Prayer, Pain, and Passivity (George Herbert, “Artillerie”)

Prayer, Pain, and Passivity (George Herbert, “Artillerie”) July 9, 2018

When I was young, so many descriptions of prayer tried to emphasize how active and transformative the act of praying could be. I think of the pastor in the satirical religious comedy Saved (if you haven’t seen that movie, go watch it now) screaming at a group of young people: “Alright! Let’s get our Christ on! Let’s kick it Jesus style! You want to rock with the ultimate rebel?..Who’s down with G-O-D? Jesus rules!” The movie was a cringe-worthy indictment of the fake sheen in culture-war popular Christianity. While the pastor goes on and on, the camera pans to the face of the young people, voiceovers revealing their prayers. One young woman prays: “Daddy still hasn’t stopped drinking, but I know you’re working on it.” The film lands heavy: behind the sheen of trying to convert teens with flashy, pop-culture infused prayer-theater is real suffering, real hopes. Some are banal, some are chilling, some are misguided, but there is so much energy that is not being harnessed in the narrow confines of Christian identity at the time. Seeing that movie, I am brought back to what it was like to be a young Catholic in the aughts, caught in the Bush years’ political weaponizing of Evangelical identity and the secularizing backlash.

 

The real work of prayer, though, is the work of waiting. It’s a work of patience. Most of all, it’s a work of openness and of acceptance even of silence and confusion. Enter George Herbert (1593-1633) and his poem “Artillerie.” The poem, published for the first time in 1633 in The Temple, begins with the poet struck by a small star which he quickly shakes off, as one would if struck by a flaming ember from a fire:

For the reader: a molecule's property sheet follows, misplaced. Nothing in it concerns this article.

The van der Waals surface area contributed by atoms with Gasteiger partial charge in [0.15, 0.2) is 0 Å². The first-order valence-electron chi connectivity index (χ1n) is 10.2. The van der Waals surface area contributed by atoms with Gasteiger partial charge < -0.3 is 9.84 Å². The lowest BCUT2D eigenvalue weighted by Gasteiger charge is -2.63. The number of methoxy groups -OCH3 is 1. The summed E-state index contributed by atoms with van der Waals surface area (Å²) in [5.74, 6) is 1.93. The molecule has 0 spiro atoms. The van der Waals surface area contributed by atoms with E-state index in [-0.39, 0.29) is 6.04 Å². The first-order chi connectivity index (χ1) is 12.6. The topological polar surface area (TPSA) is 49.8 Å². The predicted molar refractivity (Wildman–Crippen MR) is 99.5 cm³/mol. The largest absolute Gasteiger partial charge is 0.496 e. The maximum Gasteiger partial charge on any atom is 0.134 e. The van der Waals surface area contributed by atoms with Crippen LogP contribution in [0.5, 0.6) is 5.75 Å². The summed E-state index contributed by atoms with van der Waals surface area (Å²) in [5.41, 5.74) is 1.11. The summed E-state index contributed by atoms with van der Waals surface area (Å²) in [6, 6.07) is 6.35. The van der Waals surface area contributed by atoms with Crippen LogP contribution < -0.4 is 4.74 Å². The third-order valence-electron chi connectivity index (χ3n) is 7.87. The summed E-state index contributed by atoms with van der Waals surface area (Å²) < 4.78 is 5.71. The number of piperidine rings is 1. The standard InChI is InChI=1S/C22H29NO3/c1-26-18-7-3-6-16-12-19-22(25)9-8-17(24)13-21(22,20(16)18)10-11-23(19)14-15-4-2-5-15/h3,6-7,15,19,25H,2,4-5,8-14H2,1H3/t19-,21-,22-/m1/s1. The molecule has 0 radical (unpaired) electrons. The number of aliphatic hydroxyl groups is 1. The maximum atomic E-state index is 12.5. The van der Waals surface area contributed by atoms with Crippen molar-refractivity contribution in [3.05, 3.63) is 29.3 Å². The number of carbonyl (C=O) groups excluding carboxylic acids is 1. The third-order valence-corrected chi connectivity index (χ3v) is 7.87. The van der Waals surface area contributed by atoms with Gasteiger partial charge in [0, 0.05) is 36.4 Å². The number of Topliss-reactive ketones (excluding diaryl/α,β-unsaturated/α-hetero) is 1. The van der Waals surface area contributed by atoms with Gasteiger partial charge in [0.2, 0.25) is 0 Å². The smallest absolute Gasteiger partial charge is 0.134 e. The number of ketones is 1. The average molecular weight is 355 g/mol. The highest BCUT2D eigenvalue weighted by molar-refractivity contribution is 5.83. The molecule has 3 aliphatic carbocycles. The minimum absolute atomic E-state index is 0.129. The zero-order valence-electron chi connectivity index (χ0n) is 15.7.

As I one ev’ning sat before my cell,

Me thoughts a starre did shoot into my lap,

I rose, and shook my clothes, as knowing well

That from small fires comes oft no small mishap,

When suddenly I heard one say,

Do as thou usest, disobey,

Expell good motions from thy breast,

Which have the face of fire, but end in rest.

 

Human expectations and common sense have failed our poet here. He has received a “good motion” from heaven but shook it off too quickly because it frightened him. He receives a heavenly rebuke, as if to say: “fine, do it your way, throw away good lessons. Even though they seem dangerous, they end in peace.” Herbert, per usual, submits (“For I will do, or suffer what I ought”). Yet, Herbert, like anyone engaged in prayer, can’t help but be aware of how unequal this arrangement is:

 

But I have also starres and shooters too,

Born where thy servants both artilleries use.

My tears and prayers night and day do wooe,

And work up to thee; yet thou dost refuse.

Not, but I am (I must say still)

Much more oblig’d to do thy will,

Then thou to grant mine: but because

Thy promise now hath ev’n set thee thy laws.

 

Herbert is on earth throwing up tears and prayers with seemingly uneven results. God has the privilege of ignoring him, yet, as the star that struck him proved, Herbert does not have the right to refuse God. The truth of the praying life: feeling ignored by God even as one feels a connection. Herbert gets it:

 

Then we are shooters both, and thou dost deigne

To enter combate with us, and contest

With thine own clay. But I would parley fain:

Shunne not my arrows, and behold my breast.

Yet if thou shunnest, I am thine:

I must be so, if I am mine.

There is no articling with thee:

I am but finite, yet thine infinitely.

 

Herbert switches from “me” to “us.” He is talking about all those who pray. Two shooters, one infinite, winning, and in control, the other, created, finite, and desperate. Though we may not always have our prayers answered, our tears wiped away, or our unease soothed, there is no talking our way out of the system. That may be the best definition of the praying life: accepting an unequal relationship. To pray is to throw imperfect, weak gestures at the sky in the hope of that star being hurled back. As is so often the case, however, when our prayers return to us, they look radically different from what we sent up. This is the thrill and the pain, the hope and the perseverance of the praying life.


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